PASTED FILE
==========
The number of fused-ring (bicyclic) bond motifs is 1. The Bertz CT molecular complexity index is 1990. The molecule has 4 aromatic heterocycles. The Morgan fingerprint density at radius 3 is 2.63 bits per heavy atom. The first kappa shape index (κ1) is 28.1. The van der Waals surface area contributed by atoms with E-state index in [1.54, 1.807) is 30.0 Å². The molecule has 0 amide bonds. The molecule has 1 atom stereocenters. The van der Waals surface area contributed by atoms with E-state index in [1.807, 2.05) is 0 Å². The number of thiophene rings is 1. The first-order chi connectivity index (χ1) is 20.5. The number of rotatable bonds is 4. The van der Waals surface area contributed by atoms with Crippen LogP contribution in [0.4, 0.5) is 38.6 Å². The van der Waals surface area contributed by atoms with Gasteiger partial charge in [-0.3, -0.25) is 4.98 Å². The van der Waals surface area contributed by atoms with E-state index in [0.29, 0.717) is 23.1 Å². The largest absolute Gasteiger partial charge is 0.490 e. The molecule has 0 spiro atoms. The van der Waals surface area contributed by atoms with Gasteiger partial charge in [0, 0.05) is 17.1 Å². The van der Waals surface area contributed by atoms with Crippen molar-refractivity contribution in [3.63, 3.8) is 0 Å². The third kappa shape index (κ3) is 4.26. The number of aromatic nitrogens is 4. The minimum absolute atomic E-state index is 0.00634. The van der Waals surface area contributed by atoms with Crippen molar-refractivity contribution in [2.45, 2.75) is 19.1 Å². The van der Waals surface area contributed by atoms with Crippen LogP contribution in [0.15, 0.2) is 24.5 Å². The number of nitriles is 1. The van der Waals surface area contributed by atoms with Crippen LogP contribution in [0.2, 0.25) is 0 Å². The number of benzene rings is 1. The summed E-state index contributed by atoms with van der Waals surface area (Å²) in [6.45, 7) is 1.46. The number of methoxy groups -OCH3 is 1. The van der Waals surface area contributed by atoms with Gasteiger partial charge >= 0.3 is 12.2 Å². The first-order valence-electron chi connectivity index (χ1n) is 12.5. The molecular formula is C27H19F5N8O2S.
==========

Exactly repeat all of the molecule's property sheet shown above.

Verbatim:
The number of fused-ring (bicyclic) bond motifs is 1. The Bertz CT molecular complexity index is 1990. The molecule has 4 aromatic heterocycles. The Morgan fingerprint density at radius 3 is 2.63 bits per heavy atom. The first kappa shape index (κ1) is 28.1. The van der Waals surface area contributed by atoms with E-state index in [1.54, 1.807) is 30.0 Å². The molecule has 0 amide bonds. The molecule has 1 atom stereocenters. The van der Waals surface area contributed by atoms with E-state index in [1.807, 2.05) is 0 Å². The number of thiophene rings is 1. The first-order chi connectivity index (χ1) is 20.5. The number of rotatable bonds is 4. The van der Waals surface area contributed by atoms with Crippen LogP contribution in [0.4, 0.5) is 38.6 Å². The van der Waals surface area contributed by atoms with Gasteiger partial charge in [-0.3, -0.25) is 4.98 Å². The van der Waals surface area contributed by atoms with E-state index in [0.29, 0.717) is 23.1 Å². The largest absolute Gasteiger partial charge is 0.490 e. The molecule has 0 spiro atoms. The van der Waals surface area contributed by atoms with Gasteiger partial charge in [0, 0.05) is 17.1 Å². The van der Waals surface area contributed by atoms with Crippen molar-refractivity contribution in [3.63, 3.8) is 0 Å². The third kappa shape index (κ3) is 4.26. The number of aromatic nitrogens is 4. The minimum absolute atomic E-state index is 0.00634. The van der Waals surface area contributed by atoms with Crippen molar-refractivity contribution in [2.45, 2.75) is 19.1 Å². The van der Waals surface area contributed by atoms with Crippen LogP contribution in [0.15, 0.2) is 24.5 Å². The number of nitriles is 1. The van der Waals surface area contributed by atoms with Crippen LogP contribution in [0.2, 0.25) is 0 Å². The number of benzene rings is 1. The summed E-state index contributed by atoms with van der Waals surface area (Å²) in [6.45, 7) is 1.46. The number of methoxy groups -OCH3 is 1. The van der Waals surface area contributed by atoms with Gasteiger partial charge >= 0.3 is 12.2 Å². The first-order valence-electron chi connectivity index (χ1n) is 12.5. The molecular formula is C27H19F5N8O2S.